UDC holds April meeting
Posted: Wednesday, May 1, 2013 8:00 pm
Members of Paris 2521, United Daughters of the Confederacy, met recently at Nathan Bedford Forrest State Park Folk Life Center near Eva. Malinda Florence welcomed the group to the park.
Stephanie Tayloe presented the program about researching black ancestors. She said that after “Roots,” and “Who do you think you are,” many are beginning to pursue their genealogy. Most of their family history has been handed down by word of mouth.
Their ancestry is difficult to trace. Before 1870, blacks were not listed on the census records.
Also, their obituaries were not published during that time.
However, help is available. Many wills and deeds are now used in their research, but it takes perseverance.
The genealogy room at W. G. Rhea Library in Paris has information that people from the local area as well as from other states use on a daily basis.
Julie Wilson read from the President General’s message.
Her announcements included a marker dedication for William W. Greer Mary that was held at Mt. Carmel Cemetery in Benton County. The Chapter held its regular meeting that day at Paris City Hall. Division Convention will be Oct. 11-12 in Alcoa.
Julie Wilson, Joy Bland, Donna Cooley and Sandra L. Paschall recently attended the West District Meeting in Cordova.
Bland, Cooley, Paschall, and Stephanie Tayloe recently attended the opening of a cavalry exhibit at the Paris Henry County Heritage Center. This exhibit will close May 11.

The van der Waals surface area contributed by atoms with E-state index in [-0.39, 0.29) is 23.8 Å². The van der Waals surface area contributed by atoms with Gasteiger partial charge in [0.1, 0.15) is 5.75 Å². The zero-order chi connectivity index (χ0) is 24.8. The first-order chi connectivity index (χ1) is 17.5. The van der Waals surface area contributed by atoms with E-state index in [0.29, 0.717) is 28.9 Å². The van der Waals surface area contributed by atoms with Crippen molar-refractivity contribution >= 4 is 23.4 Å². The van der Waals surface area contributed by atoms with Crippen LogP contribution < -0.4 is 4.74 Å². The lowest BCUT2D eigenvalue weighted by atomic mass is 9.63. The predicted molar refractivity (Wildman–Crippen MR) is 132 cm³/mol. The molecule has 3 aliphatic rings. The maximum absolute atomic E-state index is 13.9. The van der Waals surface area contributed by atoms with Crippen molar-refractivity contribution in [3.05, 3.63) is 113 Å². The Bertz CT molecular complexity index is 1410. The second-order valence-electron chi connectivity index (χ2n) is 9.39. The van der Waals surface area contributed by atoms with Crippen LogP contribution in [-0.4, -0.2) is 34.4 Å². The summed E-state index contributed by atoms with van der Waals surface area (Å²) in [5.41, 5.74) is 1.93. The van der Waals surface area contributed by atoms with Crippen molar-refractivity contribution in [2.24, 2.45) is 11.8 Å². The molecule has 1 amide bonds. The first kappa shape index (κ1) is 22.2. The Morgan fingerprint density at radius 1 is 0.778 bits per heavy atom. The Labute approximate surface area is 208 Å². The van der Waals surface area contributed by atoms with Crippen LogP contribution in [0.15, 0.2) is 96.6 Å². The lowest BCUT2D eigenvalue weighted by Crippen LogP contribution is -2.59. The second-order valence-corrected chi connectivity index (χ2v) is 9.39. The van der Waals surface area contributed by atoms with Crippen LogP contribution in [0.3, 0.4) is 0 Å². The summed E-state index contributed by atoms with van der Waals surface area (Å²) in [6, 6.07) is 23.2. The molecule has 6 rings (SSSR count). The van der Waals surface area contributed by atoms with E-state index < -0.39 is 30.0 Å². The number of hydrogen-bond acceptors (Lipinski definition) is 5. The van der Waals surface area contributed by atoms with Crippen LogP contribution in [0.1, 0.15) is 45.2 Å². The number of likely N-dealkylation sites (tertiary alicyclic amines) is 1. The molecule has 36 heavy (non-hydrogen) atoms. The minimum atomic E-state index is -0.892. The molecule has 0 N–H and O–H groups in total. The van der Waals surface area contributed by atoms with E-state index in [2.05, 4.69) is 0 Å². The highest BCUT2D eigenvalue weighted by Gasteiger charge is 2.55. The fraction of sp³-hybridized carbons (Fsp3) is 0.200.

Henry County Mayor Brent Greer and Benton County Mayor Barry Barnett issued proclamations for April being Confederate History Month.
The UDC Daughter’s pledge used in the chapter’s yearbook will be placed in the new General Ritual Book and the chapter will be recognized for using it for many years.
Virginia Jones reported cards mailed and Donna Cooley discussed Confederate poetry.
Emily Conroy gave the ancestor spotlight about her great-grandfather, Richard Bibb Cary, who served in Co. A, 2nd Regiment, Kentucky Cavalry.
Virginia Jones gave the March and April Historian General’s programs, Richmond Bread Riots and Music on the Battlefield.
Julie Wilson presented the UDC Judah P. Benjamin award to Stephanie Tayloe for her work as county archivist and genealogist.
Ms. Wilson also presented a gift of appreciation to Mrs. Jones.
Published in The WCP 4.30.13